The Fall of the Rebel Angels (c)KMSKB, photo J. Geleyns-Ro

An exemplar of the Flemish Renaissance, Pieter Bruegel the elder is best known for his idiosyncratic landscapes and allegories, rooted in folklore and biblical or classical tradition. Let us take you on a journey through his works and life.


The Royal Museums of Fine Arts of Belgium (RMFAB) exhibits the world's second largest collection of paintings by Pieter Bruegel. The collection features five original, exceptional paintings by the master himself, as well as works by his sons and disciples. And the RMFAB has plenty of other cards up its sleeve to share the master's amazing legacy with the world.

Bruegel's legacy has inspired artists and art lovers for almost five centuries. And now contemporary technology allows us to get to know and understand these works even better. That is why the RMFAB has partnered with the Google Cultural Institute to develop a digital offering. 12 masterpieces are now available in the very highest resolution. Visitors can now literally zoom in and observe hidden details that cannot be seen with the naked eye. The "Bruegel Box" is another astounding feat, with amazing videos of three of Bruegel's masterpieces projected onto three walls. Visitors can thus stand shoulder to shoulder with the villagers in Netherlandish Proverbs, look the palm reader in The Sermon of St John the Baptist in the eye or dive into The Fall of the Rebel Angels. And the RMFAB now allows you to add another dimension to this, as visitors can now immerse themselves in the 360-degree universe of The Fall of The Rebel Angels, using a virtual reality viewer.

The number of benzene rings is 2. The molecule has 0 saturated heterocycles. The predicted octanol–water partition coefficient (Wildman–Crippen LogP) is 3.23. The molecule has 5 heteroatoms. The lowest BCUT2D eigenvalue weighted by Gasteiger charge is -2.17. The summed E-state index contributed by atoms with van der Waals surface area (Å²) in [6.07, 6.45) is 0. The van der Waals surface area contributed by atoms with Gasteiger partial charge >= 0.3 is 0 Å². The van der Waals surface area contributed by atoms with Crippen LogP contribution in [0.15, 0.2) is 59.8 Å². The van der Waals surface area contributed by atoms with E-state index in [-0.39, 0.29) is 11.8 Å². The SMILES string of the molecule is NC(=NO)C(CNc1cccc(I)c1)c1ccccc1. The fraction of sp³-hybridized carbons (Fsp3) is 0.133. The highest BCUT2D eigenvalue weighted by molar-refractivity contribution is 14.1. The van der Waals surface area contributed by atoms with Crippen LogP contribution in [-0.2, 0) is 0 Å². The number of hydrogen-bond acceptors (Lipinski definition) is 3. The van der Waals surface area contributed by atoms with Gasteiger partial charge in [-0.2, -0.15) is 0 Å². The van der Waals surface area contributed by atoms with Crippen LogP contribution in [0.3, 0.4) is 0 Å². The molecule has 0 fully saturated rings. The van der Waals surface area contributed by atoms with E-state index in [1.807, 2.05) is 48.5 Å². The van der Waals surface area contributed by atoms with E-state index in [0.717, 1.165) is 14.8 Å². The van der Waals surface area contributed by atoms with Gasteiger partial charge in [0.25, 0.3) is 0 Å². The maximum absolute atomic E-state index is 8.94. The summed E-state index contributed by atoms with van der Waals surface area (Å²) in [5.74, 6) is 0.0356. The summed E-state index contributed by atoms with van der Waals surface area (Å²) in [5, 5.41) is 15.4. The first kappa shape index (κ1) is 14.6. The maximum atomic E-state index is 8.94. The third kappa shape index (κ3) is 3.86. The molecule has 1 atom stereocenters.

The RMFAB has combined the genius and centuries-old craftsmanship of the Flemish master Pieter Bruegel with the latest technologie to introduce people to his legacy. What's more, the museum is also ideally located for visitors. You can walk across the magnificent Place Royale with the St Jacques-sur-Coudenberg, past the Musical Instruments Museum and its Arts Nouveau façade up the steps of Mont des Arts, from where you can enjoy a phenomenal panoramic view of Brussels.

2. Sablon

The Sablon or Zavel (in Dutch) is a neighbourhood in the historic upper town of Brussels. In the sixteenth century, some of the leading noble families settled at the top of the Sablon and in the Wolstraat: the families of Egmont, Culemborg and Brederode. And later, the families Lalaing and Thurn und Taxis followed them. This resulted in the Sablon being the most aristocratic and wealthiest part of the city in the seventeenth century. This is probably the reason why Bruegel had his painting studio in this area.

3. Eglise Notre Dame de la Chapelle

Visit the remarkable church where Bruegel is married and buried. Afterwards, explore the vivid neighbourhood called the ‘Marolles’ (or Bruegel district) . Following the Rue Haute, you arrive at Bruegel's house (Rue Haute 132).
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